Meta: 390-million euro data protection fine and how we advertise in the future (2/2)

Meta must pay a fine of 210 million euros (in the case of Facebook) and 180 million euros in the case of Instagram for an established violation of the GDPR. The ruling indirectly sets a precedent that could be decisive for how we advertise in the future.

If you haven’t read part 1 of this article, you should do so, or at least read the following summary. Because it was this procedure that motivated me to think about the topic of personal advertising in the first place.

💬 Summary of part 1:

📷Tobias Dziuba @Pexels

Meta Ireland (the European subsidiary of Meta, which is responsible for Facebook Instagram and WhatsApp) has been barred from relying on the “contract” legal basis in connection with the provision of behavioral advertising as part of its Facebook and Instagram services. Its past processing of user data in alleged reliance on the “contract” legal basis thus constitutes a breach of Article 6 of the GDPR. Meta must pay a fine of €210 million (in the case of Facebook) and €180 million in the case of Instagram for the established breach of the GDPR. Meta Ireland must bring its processing operations into compliance with the GDPR within 3 months.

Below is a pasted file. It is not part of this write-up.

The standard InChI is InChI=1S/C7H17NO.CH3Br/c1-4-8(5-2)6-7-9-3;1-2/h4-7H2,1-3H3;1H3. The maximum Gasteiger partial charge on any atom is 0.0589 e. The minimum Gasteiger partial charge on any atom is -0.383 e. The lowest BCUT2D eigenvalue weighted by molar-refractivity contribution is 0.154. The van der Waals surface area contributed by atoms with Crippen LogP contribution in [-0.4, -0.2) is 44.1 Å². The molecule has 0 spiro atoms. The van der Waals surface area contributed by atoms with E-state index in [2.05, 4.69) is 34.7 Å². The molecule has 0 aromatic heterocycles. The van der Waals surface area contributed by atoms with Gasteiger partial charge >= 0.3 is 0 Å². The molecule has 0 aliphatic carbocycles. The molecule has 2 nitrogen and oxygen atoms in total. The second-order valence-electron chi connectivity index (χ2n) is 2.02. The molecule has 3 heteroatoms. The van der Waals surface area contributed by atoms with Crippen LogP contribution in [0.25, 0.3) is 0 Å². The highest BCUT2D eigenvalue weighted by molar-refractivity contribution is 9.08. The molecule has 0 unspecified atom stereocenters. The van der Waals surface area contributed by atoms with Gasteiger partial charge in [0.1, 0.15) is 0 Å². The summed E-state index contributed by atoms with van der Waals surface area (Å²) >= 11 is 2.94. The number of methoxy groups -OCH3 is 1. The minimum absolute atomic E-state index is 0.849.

I had announced in part one that the second part would deal more with the philosophical aspect of the subject. And that is the case.

Data protection in the future and advertising? That will be a problem!

Let’s remember back: In the assessment of whether Meta could invoke a contract, the DPC did take the view that it was permissible. Whereupon several other data protection supervisory authorities opposed this. Basically, I don’t agree with the DPC and its view of the legal basis in this case either – at least not entirely. Why not entirely? Because they are right about one thing. One thing that should also be clear to others, but which they sometimes overlook in their fight against the evil big Data companies. Let me make something clear briefly:

An ad-supported free service is dependent on advertising revenue, that’s even the definition of “ad-supported”, but that doesn’t make advertising a core element of the service, since the functions also work without advertising, right? You would think – until the power for the servers fails, because Meta can no longer pay the electricity bill 😊. Okay, that won’t happen to them that quickly, but we shouldn’t forget that this is a precedent. And a really big one in fact, which is guaranteed to be used as a basis for decisions in other fine proceedings as well. Whether the company responsible is Meta or a small advertising agency in the German Alpine region.